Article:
Back to School on Disaster Law

Published: 9 June 2017 5:22 CET

The first ever Asia Pacific Regional Disaster Law Field School, co-hosted by Australian Red Cross and IFRC, was held from the 23-27 April 2017 in Sydney Australia. Set amongst the rugged Australian landscape, in a tiny cove of Sydney harbour, the participants explored legal issues across the whole disaster risk management spectrum, as well as cross-cutting issues such as gender, protection and displacement. Identifying the main challenges in facilitating and regulating international disaster assistance was a key take away for many participants, as was the need to apply and integrate the Dignity, Access, Participation and Safety (DAPS) framework (as outlined in the Minimum Standard Commitments to Gender and Diversity in Emergency Programming) into relevant legal and policy frameworks. 


Over four days, the participants immersed themselves in key international and regional legal and policy frameworks for disaster risk management. They utilized global tools such as the IDRL Guidelines, the Checklist on Law and Disaster Risk Reduction, and the Minimum Standard Commitments to Gender and Diversity in Emergency Programming, applying them to a fictional desk-top scenario in order to test the legal and regulatory issues that emerge in different phases of disaster management and response.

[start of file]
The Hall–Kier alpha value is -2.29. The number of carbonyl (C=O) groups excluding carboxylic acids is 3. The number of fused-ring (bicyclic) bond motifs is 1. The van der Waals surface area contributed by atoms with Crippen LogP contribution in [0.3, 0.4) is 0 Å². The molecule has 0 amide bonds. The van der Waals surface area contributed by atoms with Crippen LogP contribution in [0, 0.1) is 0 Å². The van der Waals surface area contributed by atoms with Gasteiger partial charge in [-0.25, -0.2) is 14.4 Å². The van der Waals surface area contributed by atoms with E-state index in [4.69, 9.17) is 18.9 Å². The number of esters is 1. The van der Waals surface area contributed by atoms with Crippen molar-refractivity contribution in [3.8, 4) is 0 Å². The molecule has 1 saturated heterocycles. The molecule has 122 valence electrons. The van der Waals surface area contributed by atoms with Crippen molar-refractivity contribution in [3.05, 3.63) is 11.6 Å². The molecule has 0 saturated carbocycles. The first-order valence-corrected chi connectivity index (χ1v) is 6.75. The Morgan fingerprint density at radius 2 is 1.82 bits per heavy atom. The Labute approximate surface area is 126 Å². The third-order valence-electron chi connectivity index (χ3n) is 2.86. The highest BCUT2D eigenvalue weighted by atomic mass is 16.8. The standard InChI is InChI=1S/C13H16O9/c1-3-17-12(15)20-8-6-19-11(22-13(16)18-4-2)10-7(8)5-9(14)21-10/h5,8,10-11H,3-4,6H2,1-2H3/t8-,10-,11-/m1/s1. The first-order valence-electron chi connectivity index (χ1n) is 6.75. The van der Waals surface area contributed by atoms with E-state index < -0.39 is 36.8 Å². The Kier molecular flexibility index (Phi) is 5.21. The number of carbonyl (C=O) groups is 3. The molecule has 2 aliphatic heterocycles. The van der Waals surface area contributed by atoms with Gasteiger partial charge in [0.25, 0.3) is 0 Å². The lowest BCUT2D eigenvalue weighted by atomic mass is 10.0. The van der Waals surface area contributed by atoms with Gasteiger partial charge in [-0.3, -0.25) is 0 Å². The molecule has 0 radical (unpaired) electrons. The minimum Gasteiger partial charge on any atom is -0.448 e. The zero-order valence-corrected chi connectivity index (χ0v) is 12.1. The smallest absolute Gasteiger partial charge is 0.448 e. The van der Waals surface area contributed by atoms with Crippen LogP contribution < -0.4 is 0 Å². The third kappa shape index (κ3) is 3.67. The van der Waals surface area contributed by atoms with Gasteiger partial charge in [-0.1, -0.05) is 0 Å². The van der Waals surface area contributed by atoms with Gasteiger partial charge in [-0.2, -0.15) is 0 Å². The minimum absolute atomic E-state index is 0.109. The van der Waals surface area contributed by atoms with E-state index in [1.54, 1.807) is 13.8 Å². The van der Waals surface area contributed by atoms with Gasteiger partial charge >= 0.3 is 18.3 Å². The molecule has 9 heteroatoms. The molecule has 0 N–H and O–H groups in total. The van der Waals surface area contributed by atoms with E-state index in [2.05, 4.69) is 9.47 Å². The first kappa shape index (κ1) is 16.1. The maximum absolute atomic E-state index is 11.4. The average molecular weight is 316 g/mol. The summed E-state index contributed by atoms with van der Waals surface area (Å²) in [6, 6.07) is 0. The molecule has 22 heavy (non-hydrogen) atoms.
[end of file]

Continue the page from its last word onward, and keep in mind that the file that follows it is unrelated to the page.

“At the end of the day”, remarked one of the Field School participants, “law is an important avenue to ensure that people affected by disasters can access the services and relief that they need, when they need it the most”.


The Field School brought together representatives from 12 priority Red Cross Red Crescent National Societies, governments, the Red Cross and Red Crescent Climate Centre, as well as UN agencies including UNOCHA and UNDP. The Field School also promoted cross-regional collaboration, by bringing together regional organisations such as the Association for South East Asian Nations (ASEAN), Pacific Island Forum Secretariat (PIFS) Secretariat for Pacific Community (SPC), and the Centre for the Prevention of Natural Disasters in Central America (CEPREDENAC).


Click here to read the workshop report.